“Congressional Republicans delivered an epic overhaul of U.S. tax laws to President Donald Trump on Wednesday, bringing generous tax cuts for corporations and the wealthiest Americans while providing smaller cuts for middle and low-income families.”
“Starting next year, families making between $50,000 and $75,000 will get average tax cuts of $890, according to an analysis by the nonpartisan Tax Policy Center. Families making between $100,000 and $200,000 would get average tax cuts of $2,260, while families making more than $1 million would get average tax cuts of nearly $70,000, according to the analysis.”
But, and it’s a big but, “if the cuts for individuals are allowed to expire, most Americans — those making less than $75,000 — would see tax increases in 2027, according to congressional estimates.”
Congressional Republicans have cast the bill as a blessing for the middle class, an argument they will stress in their drive to hold onto their congressional majorities in next year’s midterm elections. But one comment by Trump could complicate their messaging.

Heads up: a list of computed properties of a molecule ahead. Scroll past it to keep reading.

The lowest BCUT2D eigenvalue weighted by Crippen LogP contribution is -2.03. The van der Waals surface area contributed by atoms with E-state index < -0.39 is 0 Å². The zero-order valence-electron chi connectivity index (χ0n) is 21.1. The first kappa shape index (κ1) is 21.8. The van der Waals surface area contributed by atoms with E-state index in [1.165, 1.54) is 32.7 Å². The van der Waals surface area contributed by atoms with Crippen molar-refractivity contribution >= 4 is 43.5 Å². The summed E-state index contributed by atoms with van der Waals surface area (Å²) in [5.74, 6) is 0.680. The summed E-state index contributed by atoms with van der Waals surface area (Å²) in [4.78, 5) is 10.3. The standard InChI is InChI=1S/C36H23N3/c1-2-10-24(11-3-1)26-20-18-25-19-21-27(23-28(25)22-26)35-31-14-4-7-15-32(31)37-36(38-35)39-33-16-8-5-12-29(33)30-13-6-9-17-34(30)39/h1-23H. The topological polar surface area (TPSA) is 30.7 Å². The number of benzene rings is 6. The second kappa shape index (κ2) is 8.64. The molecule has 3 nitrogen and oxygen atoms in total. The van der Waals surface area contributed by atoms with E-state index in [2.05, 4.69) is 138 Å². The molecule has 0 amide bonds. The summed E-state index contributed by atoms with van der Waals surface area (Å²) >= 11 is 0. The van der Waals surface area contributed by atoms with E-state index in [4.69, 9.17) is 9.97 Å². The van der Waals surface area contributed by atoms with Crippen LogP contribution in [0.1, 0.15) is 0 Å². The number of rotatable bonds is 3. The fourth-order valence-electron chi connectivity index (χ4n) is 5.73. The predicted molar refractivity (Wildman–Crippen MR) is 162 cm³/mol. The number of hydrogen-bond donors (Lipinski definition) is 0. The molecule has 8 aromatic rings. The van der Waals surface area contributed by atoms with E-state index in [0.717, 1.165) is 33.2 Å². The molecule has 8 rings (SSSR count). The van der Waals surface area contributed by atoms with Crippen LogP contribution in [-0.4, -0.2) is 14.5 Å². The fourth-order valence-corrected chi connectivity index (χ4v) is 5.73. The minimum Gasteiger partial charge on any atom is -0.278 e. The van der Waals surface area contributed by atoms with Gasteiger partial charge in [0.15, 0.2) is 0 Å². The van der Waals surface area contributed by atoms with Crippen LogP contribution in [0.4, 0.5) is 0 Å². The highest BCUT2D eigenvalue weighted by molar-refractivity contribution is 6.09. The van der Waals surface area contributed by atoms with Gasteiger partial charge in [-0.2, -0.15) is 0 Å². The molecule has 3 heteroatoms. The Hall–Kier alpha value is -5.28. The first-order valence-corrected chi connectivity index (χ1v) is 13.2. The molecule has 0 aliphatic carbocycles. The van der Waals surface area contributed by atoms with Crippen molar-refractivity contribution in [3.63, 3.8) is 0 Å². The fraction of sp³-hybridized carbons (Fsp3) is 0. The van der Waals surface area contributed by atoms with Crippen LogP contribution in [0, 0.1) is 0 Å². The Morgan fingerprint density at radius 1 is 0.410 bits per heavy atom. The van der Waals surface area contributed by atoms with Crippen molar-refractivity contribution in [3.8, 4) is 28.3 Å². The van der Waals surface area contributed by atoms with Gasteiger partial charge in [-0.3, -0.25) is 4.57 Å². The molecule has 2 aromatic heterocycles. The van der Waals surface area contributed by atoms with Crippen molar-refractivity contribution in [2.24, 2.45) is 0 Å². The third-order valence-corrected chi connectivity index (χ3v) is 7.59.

In praising the bill, Trump cited the deep cut in the corporate tax rate, from 35 percent to 21 percent.
“That’s probably the biggest factor in our plan,” the president said at the White House.
“Within minutes,” however, “during House debate at the other end of Pennsylvania Avenue, Rep. Richard Neal, D-Mass., jumped on Trump’s remarks, calling it proof that Republicans were never interested in passing meaningful tax cuts for the middle class.